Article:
Enforcing Minutes of Settlement – What Happens When a Settlement Goes Wrong?

February 6, 2012 Hull & Hull LLP Estate & Trust Tags: , , 0 Comments

Whether as a result of the increased prevalence of mediation and alternative dispute resolution in the legal profession today, or as a result of the ever increasing costs of litigation, more cases seem to settle today than ever before. With settlement often comes Minutes of Settlement, and if all goes to plan, a relatively peaceful conclusion to the legal process. But what happens if subsequent to signing Minutes of Settlement one of the parties refuses to abide by the agreement? What options are available to an aggrieved party to ensure that what they agreed to actually comes to fruition?

Rule 49.09 of the Rules of Civil Procedure provides that where a party to an accepted offer fails to comply with the terms of the offer, the other party may make a motion to a judge for judgment in the terms of the accepted offer. The effect of turning the settlement into a judgment of the court is to gain access to the enforcement mechanisms available pursuant to the Rules of Civil Procedure. These include Writs of Seizure and Sale for monetary awards, and contempt orders should the party in breach continue to refuse to abide by the settlement.

Turning the settlement into an order of the court is not the only mechanism available to enforce the Minutes of Settlement against a party in breach.Olivieri v. Sherman, a 2007 decision of the Ontario Court of Appeal, provides that a settlement agreement is a contract, and as such is subject to the general laws of contract. So long as the court is satisfied that at the time the settlement was entered into the parties (a) had a mutual intention to create a legally binding contract; and (b) reached agreement on all of the essential terms of the settlement, the court will find that a valid contract exists between the parties. As a valid contract exists between the parties, the general remedies available for a breach of contract are available in the event that one of the parties refuses to abide by the settlement. These remedies include damages in the event that the settlement concerned a monetary award, or specific performance in the event that the settlement concerned specific actions such as the return of property.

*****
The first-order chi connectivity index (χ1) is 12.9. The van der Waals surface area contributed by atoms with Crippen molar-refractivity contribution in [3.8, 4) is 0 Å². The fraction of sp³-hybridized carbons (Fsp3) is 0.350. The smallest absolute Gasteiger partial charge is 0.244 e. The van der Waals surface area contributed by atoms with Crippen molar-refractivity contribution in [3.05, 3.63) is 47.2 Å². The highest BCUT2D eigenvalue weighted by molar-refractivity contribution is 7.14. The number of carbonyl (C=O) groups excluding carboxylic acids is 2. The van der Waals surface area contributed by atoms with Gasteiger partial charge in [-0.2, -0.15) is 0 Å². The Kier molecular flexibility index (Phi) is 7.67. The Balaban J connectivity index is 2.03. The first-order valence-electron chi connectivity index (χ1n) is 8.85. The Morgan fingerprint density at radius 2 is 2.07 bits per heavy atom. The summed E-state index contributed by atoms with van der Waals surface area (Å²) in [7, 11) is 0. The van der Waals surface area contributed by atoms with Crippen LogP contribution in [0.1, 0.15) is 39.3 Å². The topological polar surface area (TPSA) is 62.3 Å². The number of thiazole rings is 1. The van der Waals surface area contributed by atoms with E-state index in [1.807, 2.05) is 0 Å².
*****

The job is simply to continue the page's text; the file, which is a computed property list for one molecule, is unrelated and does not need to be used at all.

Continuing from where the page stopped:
Thankfully, in my experience, most people tend to enter into settlement agreements in good faith, and will more often than not abide by what they agreed to. Between Rule 49.09 and the general remedies for breach of contract however, should you find yourself in the situation where a party refuses to abide by a settlement agreement, there are options available to remedy it.

Ian Hull – Click here for more information on Ian Hull

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